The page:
Black Children Often Exhibit Anxiety in Unexpected Ways

Anxiety is common in many children and adults. But here's how the risk factors—and treatment plans—can look different for Black youth in particular.

Young girl sitting with her mother on their living room sofa and watching something on a laptop

Ivan Gener/Stocksy

As a child, I knew my anxiety was more than “just nerves,” even though no one else did. I felt like some invisible force was always taking my breath away or giving me stomach aches and making me late. The adults in my life cared but didn’t know the signs of severe anxiety in a young Black girl. They didn’t understand that my hyperverbal speech or “nervous talking” and good grades were signs of anxiety from the pressure to excel, not joy, and I needed help. 

Black children encounter many stressors while developing in an anti-Black world that adultifies them at every opportunity. These stressors leave Black youth vulnerable to mental health concerns, including anxiety, with few resources for support. Cassandra Raphaël, MD MPH, a double board certified child-adolescent and adult psychiatrist who works for the New York State Office of Mental Health in New York City, says fears and worries are common and developmentally appropriate as they’re exposed to new things at different stages. She uses an infant’s fear of strangers or a toddler’s fear of the dark as examples. But she says anxiety is different. “Fears may become anxiety if they do not subside with time or, especially if they impair a child’s daily functioning,” says Raphaël. 

But all isn’t lost. Read on for a few things to keep in mind when seeking the signs of anxiety in Black youth and how to support them. 

Anxiety may not look the way you expect.

 My anxiety wasn’t obvious. On the outside, I seemed engaged and interested in the world. But inside, I was overwhelmed and fearful. Raphaël says the signs and triggers of anxiety can appear in many ways. She says anxious children may seem more clingy and afraid of being away from home or in social situations. “In addition, they may be irritable or distracted at home or school, especially if they do not often talk about feelings but rather show their feelings,” she says.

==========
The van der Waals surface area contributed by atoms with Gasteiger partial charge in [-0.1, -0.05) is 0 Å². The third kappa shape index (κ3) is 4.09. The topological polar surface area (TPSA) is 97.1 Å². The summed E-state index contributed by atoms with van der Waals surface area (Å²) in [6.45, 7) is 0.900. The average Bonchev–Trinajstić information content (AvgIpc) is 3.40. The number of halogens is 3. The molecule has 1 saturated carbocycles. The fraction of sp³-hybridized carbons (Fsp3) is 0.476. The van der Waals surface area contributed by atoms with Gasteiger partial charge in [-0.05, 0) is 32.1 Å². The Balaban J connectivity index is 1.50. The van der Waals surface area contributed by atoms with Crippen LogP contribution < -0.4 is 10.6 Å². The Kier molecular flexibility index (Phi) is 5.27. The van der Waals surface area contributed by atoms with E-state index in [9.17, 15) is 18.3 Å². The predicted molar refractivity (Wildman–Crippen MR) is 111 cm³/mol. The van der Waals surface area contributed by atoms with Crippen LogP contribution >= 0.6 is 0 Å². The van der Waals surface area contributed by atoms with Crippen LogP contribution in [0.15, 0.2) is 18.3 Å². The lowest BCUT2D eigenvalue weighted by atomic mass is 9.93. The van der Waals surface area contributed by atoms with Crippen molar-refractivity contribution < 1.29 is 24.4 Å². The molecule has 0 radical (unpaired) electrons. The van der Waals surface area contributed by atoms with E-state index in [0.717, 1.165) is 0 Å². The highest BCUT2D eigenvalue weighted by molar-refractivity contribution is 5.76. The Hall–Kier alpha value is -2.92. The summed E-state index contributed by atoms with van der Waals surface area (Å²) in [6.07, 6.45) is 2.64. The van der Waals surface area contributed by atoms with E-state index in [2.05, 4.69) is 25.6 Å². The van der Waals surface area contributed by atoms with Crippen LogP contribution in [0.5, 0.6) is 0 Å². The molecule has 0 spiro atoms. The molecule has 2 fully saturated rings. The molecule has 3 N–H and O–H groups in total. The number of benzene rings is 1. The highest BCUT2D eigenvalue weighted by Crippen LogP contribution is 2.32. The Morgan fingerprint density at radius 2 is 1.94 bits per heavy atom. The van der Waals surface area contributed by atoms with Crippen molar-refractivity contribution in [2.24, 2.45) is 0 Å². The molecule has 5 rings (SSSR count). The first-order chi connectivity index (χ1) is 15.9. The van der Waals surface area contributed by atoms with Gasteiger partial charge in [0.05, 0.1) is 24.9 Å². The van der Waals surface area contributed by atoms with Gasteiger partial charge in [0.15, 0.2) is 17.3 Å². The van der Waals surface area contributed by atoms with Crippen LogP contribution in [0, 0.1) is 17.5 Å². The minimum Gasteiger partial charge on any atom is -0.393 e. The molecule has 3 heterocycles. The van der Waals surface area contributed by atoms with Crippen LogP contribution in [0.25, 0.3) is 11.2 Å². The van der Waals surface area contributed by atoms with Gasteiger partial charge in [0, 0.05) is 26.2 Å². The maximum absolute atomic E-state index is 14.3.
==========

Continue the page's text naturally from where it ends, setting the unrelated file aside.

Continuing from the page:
I received confirmation that I have had generalized anxiety disorder since childhood, and that anxiety has been present in my family for generations, in my late twenties. I often wonder how I would have grown up if my family had understood what I was processing.

Raphaël notes parents may see their child’s performance declining in school or other activities the child enjoys in severe cases. “Disturbances in sleep or experiencing frequent nightmares, as well as changes in appetite, increased aggression, anxious restlessness, and persistent negative mood may be present as well.” She also says children may experience physical symptoms like shortness of breath, sweating, a fast heartbeat, or frequent complaints of headaches or stomach aches like I did. They may also experience other symptoms. “Some anxious children may also be very quiet or eager to please and readily compliant with grown-ups,” she says. “In these cases, their anxious feelings are internalized and can be missed.” 

Look out for—and challenge—misdiagnoses.

 Raphael says there’s a promising growing conversation on mental health and illness in Black communities. But stigma is a barrier to support in Black communities, especially Black youth. Further, research says Black children who grow up in poverty face a greater risk for stressful circumstances that impact their school performance, behavior, and health. Black children who show signs of anxiety or depression are often misdiagnosed with conditions like conduct disorder or oppositional defiant disorder due to bias and racism.